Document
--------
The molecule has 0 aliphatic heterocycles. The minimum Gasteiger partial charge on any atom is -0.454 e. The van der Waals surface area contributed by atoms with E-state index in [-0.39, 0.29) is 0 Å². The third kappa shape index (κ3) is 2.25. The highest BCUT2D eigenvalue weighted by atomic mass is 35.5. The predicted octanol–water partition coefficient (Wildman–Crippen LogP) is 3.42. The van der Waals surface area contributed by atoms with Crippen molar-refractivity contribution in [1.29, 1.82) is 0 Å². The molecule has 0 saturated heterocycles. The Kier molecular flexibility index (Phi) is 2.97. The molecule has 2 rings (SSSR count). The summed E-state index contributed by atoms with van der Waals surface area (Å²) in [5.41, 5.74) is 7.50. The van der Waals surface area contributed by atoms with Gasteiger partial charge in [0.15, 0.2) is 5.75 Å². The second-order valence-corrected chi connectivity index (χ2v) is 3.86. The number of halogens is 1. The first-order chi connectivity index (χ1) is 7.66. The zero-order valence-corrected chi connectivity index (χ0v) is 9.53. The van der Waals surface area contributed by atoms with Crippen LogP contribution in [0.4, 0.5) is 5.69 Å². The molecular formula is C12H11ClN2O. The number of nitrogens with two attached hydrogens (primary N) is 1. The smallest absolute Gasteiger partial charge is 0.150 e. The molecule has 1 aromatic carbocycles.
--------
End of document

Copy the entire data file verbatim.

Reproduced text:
The molecule has 0 aliphatic heterocycles. The minimum Gasteiger partial charge on any atom is -0.454 e. The van der Waals surface area contributed by atoms with E-state index in [-0.39, 0.29) is 0 Å². The third kappa shape index (κ3) is 2.25. The highest BCUT2D eigenvalue weighted by atomic mass is 35.5. The predicted octanol–water partition coefficient (Wildman–Crippen LogP) is 3.42. The van der Waals surface area contributed by atoms with Crippen molar-refractivity contribution in [1.29, 1.82) is 0 Å². The molecule has 0 saturated heterocycles. The Kier molecular flexibility index (Phi) is 2.97. The molecule has 2 rings (SSSR count). The summed E-state index contributed by atoms with van der Waals surface area (Å²) in [5.41, 5.74) is 7.50. The van der Waals surface area contributed by atoms with Gasteiger partial charge in [0.15, 0.2) is 5.75 Å². The second-order valence-corrected chi connectivity index (χ2v) is 3.86. The number of halogens is 1. The first-order chi connectivity index (χ1) is 7.66. The zero-order valence-corrected chi connectivity index (χ0v) is 9.53. The van der Waals surface area contributed by atoms with Crippen LogP contribution in [0.4, 0.5) is 5.69 Å². The molecular formula is C12H11ClN2O. The number of nitrogens with two attached hydrogens (primary N) is 1. The smallest absolute Gasteiger partial charge is 0.150 e. The molecule has 1 aromatic carbocycles.